We’ve been experiencing a Michigan measles outbreak. Our state, along with 20 others, is seeing increased cases of the measles, with 15 annual instances reported as of November 2018.
By March 2019, a case of “travel-related measles” was reported in Oakland County, with stores in Southfield and Oak Park pinpointed as possible exposure locations.
The number of measles cases in the state is the highest it’s been since 1994, according to the Michigan Department of Health and Human Services in a Detroit Free press report.
And these higher rates are directly caused by fewer people vaccinating their children, says Leonard Pollack, a pediatrician with Henry Ford West Bloomfield Hospital.
Dropping vaccination rates
“I think that there are two factors why less people are vaccinating,” Pollack says. “One is that people don’t see the measles very often, so therefore, they think it’s extinct – and there’s no need for the immunization.
“And the second reason is that there was an article published in a major medical journal in the late 1990s that reported a link between the measles vaccine and autism,” he continues, “even though the article was shown to be written by a physician who falsified the data.”
And if parents don’t vaccinate their children and they are infected, he notes, the measles illness can be extremely serious.
What does measles look like?
“Measles looks like a very sick looking child with high fever, cough, red eyes, sneezing and a rash that typically will last for about seven days,” Pollack says.
“Most of the time, after about seven days, it goes away on its own – but it does carry with it the risk of complications like pneumonia and neurologic complications.”
He adds, “About 1 in 1,000 will develop brain (inflammation), which will result in brain damage – and 1 to 2 out of 1,000 will die from measles.”
People who are at highest risk for severe illness resulting from the measles are children under 5, adults over 20, pregnant women and people with compromised immune systems, Pollack says.
When should kids be vaccinated?
The measles vaccination is part of the typical immunization schedule followed by a child’s pediatrician. It is administered in the thigh or arm in a two-shot series.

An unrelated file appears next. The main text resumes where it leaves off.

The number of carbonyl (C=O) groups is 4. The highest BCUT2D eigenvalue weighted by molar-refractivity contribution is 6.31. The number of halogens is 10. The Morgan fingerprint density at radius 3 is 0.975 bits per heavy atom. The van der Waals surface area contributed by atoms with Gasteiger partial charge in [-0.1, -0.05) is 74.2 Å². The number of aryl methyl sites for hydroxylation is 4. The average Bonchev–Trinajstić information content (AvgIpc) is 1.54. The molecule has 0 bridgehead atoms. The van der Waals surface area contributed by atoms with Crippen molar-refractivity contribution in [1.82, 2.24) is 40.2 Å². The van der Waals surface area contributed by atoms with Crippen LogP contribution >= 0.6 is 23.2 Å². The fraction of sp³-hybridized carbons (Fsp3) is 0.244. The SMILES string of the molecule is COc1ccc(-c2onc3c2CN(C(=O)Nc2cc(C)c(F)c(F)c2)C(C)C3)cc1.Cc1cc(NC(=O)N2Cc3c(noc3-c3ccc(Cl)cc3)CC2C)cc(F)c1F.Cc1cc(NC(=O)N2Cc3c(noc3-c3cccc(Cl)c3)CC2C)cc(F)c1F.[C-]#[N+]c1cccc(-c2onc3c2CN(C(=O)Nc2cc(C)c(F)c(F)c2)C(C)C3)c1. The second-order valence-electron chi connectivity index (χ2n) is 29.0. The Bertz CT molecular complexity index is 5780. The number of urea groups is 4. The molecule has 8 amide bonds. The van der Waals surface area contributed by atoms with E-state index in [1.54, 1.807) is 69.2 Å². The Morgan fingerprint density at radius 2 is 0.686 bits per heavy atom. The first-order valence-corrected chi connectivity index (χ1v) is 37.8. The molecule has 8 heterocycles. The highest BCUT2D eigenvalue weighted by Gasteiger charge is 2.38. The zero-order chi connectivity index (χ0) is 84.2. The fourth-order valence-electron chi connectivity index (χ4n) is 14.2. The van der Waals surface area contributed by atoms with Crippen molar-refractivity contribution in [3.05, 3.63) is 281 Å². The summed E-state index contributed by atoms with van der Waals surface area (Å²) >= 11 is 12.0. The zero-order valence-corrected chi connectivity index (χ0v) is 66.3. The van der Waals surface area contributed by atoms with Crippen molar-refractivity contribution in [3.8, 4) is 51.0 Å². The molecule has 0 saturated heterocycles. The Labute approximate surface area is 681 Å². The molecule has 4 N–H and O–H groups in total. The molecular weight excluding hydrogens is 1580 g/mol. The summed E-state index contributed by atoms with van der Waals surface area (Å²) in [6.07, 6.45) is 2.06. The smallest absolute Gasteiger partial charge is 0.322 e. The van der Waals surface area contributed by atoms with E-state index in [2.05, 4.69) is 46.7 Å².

Typically, children should get the immunization between 12 and 15 months of age, but kids who are younger than 1 and planning on traveling – especially to areas of the world with outbreaks – can get an additional dose of the vaccine early.
Pollack cautions that children should still get the two doses – one at 12-15 months and another at 4 years old – even if they get one dose early.
“The vaccine (works by taking) a strain of the virus and altering it so that it is not going to cause disease – but it then causes the immune system to develop antibodies to protect it against the disease,” he says. “The current one available is a combined vaccine for measles, mumps, rubella.”
Adults and older children who have not been vaccinated can still get the shot after the preferred age range, he says.
“If you have an older child, the recommendation would be that they should get two doses of the vaccine – the first and the second one a month later.
“An adult certainly can and should be vaccinated, and they should get a second dose if they haven’t already,” he adds. “The exception to that is anybody born before 1957, because they likely had the disease as children and have antibodies from having had the disease.”
Be careful with travel plans
Pollack also recommends keeping an eye on which countries and cities are experiencing outbreaks to prevent furthering the Michigan measles outbreak.
Both the Centers for Disease Control and Prevention and the World Health Organization have outbreak updates.
Avoiding areas where the disease is prevalent and getting the vaccine are the only two real options to avoiding getting sick, Pollack notes.
If your child develops a high fever and rash, Pollack recommends checking with your doctor and keeping the sick child away from other people to avoid spreading the disease.